A new Congressional Budget Office report says the federal government’s budget deficit sat at $285 million after seven months of the current fiscal year, a figure $22 billion lower from the prior year period.
In a report published Thursday, CBO also says that the government’s receipts and outlays from October 2014 to April 2015 are both greater than those during the same seven-month period in the previous fiscal year.
Surplus also rose by $48 billion from April 2014 to reach $155 billion last month, the agency says.
CBO indicates that the nine-percent, or $155 billion increase, in revenue is partly due to larger individual and corporate income tax payments.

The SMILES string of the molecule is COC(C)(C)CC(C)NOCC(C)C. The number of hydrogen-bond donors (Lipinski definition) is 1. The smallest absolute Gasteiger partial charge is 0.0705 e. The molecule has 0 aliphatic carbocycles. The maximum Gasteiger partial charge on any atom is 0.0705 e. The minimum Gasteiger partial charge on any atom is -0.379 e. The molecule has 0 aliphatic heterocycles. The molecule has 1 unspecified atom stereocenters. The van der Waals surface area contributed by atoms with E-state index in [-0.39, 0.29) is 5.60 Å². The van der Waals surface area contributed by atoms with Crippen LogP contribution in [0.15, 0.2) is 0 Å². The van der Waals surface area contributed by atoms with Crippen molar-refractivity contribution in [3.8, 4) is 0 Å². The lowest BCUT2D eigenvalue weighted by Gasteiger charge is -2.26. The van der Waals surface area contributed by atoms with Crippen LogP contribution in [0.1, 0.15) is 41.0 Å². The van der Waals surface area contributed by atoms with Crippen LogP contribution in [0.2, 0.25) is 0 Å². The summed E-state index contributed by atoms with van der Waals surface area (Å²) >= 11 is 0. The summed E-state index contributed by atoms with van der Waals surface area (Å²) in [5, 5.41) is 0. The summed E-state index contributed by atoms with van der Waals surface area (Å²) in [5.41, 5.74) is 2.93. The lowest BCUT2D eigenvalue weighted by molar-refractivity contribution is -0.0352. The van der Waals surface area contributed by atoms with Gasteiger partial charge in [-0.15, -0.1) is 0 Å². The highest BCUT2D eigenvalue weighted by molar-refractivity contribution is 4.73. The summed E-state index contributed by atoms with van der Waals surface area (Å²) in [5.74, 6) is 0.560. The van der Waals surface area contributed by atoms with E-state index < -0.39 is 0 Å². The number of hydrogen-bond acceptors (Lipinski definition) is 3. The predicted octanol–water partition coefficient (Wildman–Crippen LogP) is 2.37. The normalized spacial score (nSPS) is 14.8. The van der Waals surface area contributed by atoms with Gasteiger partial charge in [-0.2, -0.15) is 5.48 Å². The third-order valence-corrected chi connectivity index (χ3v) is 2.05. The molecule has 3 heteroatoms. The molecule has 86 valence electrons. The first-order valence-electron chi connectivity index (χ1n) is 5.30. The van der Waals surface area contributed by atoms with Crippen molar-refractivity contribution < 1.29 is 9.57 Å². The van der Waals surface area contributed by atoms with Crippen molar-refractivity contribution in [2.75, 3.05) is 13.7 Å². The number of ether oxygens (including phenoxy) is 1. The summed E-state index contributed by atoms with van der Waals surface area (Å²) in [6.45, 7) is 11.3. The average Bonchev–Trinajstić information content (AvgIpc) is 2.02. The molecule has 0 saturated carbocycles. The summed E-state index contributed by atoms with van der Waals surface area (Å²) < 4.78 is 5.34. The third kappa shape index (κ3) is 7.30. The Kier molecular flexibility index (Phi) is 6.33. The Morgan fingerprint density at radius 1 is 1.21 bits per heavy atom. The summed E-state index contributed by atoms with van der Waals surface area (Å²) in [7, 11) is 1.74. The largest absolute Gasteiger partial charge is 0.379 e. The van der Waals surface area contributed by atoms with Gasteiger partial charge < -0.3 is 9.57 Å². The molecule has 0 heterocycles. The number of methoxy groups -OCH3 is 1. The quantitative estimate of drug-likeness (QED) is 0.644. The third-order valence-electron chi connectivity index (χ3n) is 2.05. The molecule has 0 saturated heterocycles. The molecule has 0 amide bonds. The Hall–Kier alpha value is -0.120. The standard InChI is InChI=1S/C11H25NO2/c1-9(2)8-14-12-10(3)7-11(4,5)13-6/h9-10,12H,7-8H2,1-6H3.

According to its report, salary growth or payments during the tax-filing season beginning February could explain the increased collection from individual income taxes and payroll taxes, while the higher corporate income taxes could be due to higher taxable profits.
CBO also says outlays also rose by seven percent or $133 billion for the first seven months of this fiscal year through increases in payments from Fannie Mae and Freddie Mac and spending for Medicaid, Medicare and Social Security benefits.
The agency notes that lower outlays for the net interest on public debt, unemployment benefits and Defense Department military activities have helped offset part of the indicated increased spending.